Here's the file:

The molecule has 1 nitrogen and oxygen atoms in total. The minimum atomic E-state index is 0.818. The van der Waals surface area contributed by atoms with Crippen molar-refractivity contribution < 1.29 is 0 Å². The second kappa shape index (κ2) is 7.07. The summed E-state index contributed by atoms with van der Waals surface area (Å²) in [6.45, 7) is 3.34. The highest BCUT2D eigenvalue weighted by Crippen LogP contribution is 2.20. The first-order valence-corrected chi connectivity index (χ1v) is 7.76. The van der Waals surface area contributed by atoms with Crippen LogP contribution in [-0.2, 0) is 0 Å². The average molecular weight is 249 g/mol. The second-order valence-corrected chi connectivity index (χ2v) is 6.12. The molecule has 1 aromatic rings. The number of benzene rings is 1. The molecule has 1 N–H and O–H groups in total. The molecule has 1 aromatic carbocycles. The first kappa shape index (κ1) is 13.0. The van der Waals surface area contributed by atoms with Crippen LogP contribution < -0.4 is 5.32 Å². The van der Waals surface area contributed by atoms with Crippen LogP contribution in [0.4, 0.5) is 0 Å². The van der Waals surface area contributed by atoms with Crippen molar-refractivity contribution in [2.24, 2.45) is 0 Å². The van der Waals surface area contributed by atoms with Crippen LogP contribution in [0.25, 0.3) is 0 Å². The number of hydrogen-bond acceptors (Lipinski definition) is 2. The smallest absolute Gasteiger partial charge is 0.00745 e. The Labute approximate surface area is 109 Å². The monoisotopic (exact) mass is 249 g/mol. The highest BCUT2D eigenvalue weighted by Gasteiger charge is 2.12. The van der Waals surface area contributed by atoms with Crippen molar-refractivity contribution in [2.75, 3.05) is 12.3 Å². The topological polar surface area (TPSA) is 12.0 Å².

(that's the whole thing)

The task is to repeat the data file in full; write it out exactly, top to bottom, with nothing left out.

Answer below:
The molecule has 1 nitrogen and oxygen atoms in total. The minimum atomic E-state index is 0.818. The van der Waals surface area contributed by atoms with Crippen molar-refractivity contribution < 1.29 is 0 Å². The second kappa shape index (κ2) is 7.07. The summed E-state index contributed by atoms with van der Waals surface area (Å²) in [6.45, 7) is 3.34. The highest BCUT2D eigenvalue weighted by Crippen LogP contribution is 2.20. The first-order valence-corrected chi connectivity index (χ1v) is 7.76. The van der Waals surface area contributed by atoms with Crippen LogP contribution in [-0.2, 0) is 0 Å². The average molecular weight is 249 g/mol. The second-order valence-corrected chi connectivity index (χ2v) is 6.12. The molecule has 1 aromatic rings. The number of benzene rings is 1. The molecule has 1 N–H and O–H groups in total. The molecule has 1 aromatic carbocycles. The first kappa shape index (κ1) is 13.0. The van der Waals surface area contributed by atoms with Crippen LogP contribution < -0.4 is 5.32 Å². The van der Waals surface area contributed by atoms with Crippen LogP contribution in [0.4, 0.5) is 0 Å². The van der Waals surface area contributed by atoms with Crippen molar-refractivity contribution in [2.24, 2.45) is 0 Å². The van der Waals surface area contributed by atoms with Crippen LogP contribution in [0.25, 0.3) is 0 Å². The number of hydrogen-bond acceptors (Lipinski definition) is 2. The smallest absolute Gasteiger partial charge is 0.00745 e. The Labute approximate surface area is 109 Å². The monoisotopic (exact) mass is 249 g/mol. The highest BCUT2D eigenvalue weighted by Gasteiger charge is 2.12. The van der Waals surface area contributed by atoms with Crippen molar-refractivity contribution in [2.75, 3.05) is 12.3 Å². The topological polar surface area (TPSA) is 12.0 Å².